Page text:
Category Archives: Relationships

On staying together for the sake of the kids

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“What caught him off guard though was that at some level he felt ‘programmed’ to bring conflict and drama into the relationship. Even where there was no evidence of cheating he suspected it. Even though he loved her free spirit he felt he should curtail it in case she ran off. Even though he admired her intelligence he found himself calling her stupid. When things were good he was waiting for something to go wrong – enjoying peace and fun felt alien and weird.
So if it didn’t ‘go’ wrong, he’d make it go wrong.”

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Trouble Saying No?

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It’s a teeny weeny little word and yet it can be so hard to say! (unless you’re a toddler..)

I used to have a lot of trouble with this one – sometimes I still have trouble, truth be told. Why is it so hard?

For most of us saying “no” means riddling ourselves with guilt and being terrified of judgement. People who habitually say “yes” are approvingly described as “selfless” – like that’s a good thing. But is it really a good thing? (more…)

Is it ever OK to argue in front of kids?

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Sulking = NOT arguing well...

Sulking = NOT arguing well…

I think so yes. Because there are ways to argue ‘well’.

(Hint – sulking isn’t one of them – but we’ve probably all done it!)

 

And not only do I think it’s OK, I think it’s important.

 

 

This is the subject of my latest piece for the lovely folk over at Family Friendly HQ and you can  read more by clicking the green button:

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I hope you find it helpful and as always I am interesting in feedback and further suggestions!

 

 

 

 

 

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Abusive relationships: know the signs

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Valentine’s day is here and for some, it’s not a rose filled mushy warm day. For some it’s just another day of surviving a relationship that feels difficult, or even abusive. It can be hard to know how to define abuse, and when we are ‘in’ an abusive situation, it can be hard to ‘see’ that it’s abusive. But you might have a niggling feeling, your friends or family may have expressed concern.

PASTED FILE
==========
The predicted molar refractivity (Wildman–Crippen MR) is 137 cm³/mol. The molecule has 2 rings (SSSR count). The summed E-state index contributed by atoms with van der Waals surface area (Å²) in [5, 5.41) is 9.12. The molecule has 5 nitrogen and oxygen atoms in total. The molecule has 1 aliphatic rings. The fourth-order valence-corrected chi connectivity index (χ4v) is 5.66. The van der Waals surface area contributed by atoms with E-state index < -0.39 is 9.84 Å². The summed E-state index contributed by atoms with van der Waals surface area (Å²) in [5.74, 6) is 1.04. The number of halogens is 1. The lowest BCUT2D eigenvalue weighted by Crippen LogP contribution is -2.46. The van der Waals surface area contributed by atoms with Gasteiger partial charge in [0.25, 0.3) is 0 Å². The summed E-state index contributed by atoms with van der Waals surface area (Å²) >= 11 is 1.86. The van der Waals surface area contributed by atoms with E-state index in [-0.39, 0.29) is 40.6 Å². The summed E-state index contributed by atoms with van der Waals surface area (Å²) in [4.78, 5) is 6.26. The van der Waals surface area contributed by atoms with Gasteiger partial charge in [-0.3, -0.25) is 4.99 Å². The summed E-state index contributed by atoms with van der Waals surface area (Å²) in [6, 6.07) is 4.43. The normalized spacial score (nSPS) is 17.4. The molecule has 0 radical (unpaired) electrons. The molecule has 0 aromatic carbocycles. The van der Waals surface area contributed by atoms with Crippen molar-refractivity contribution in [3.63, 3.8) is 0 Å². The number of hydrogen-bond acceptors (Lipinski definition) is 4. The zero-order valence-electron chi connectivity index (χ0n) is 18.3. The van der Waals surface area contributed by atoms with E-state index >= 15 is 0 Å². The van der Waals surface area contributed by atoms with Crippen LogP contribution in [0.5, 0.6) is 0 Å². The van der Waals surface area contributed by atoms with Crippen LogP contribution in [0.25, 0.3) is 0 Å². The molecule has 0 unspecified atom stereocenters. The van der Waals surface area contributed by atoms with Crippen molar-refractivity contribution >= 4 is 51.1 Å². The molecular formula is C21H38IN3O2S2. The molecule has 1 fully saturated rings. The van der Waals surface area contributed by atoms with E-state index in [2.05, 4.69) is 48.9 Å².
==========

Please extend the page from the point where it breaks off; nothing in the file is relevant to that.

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Hello Guilt, my old friend…

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I’ve been meaning to talk about guilt for some time now.

Guilt is a feeling that is familiar to most of us – some more than others of course. And I find  that it’s something that comes up in therapy a lot. We in Ireland just love our guilt – we are literally born with the stuff if we are Catholic, which most of us are.

But is guilt ‘good’?

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Is you child’s behaviour your responsibility?

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“Genetics and epigenetics are important. Decisions – they are more important.” – HaleyBop

I’ve been pondering recently about the phrase “the apple never falls far from the tree”. We tend to have a lot in common with our parents of course – they are among the first to teach us how to be people! Assuming that the apple never falls far though isn’t always helpful. Sometimes it does fall far though – very far!

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How to discipline more effectively

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I have a bit of a fascination with the origins of words. As I grew up every new word I asked about was explained to me by my mother in terms of its origin – origin, from the Latin ‘Origo’, meaning beginning, source, rise. You get my drift…

The word ‘discipline’ originates from the Latin to teach, or instruct. When the Middle English folk came along it morphed somewhat into the punishment, ‘mortification’ scourge flavour we are more familiar with today.

Falling on deaf ears

Falling on deaf ears

And I find that the words discipline and punishment (from the French Punir meaning rough handling) are often used interchangeably. Which isn’t a great thing, because we now know that punishment isn’t necessarily a good way to discipline. So I prefer the original meaning of discipline, it’s more effective as a means of changing or adjusting behaviour in the long term. FAR more effective.

So I wrote a piece on the (real life and practical) differences between discipline and punishment, with some ideas on how to do the former more effectively.

You can read it here and I hope it’s helpful!

Sally O'Reilly Counselling & Psychotherapy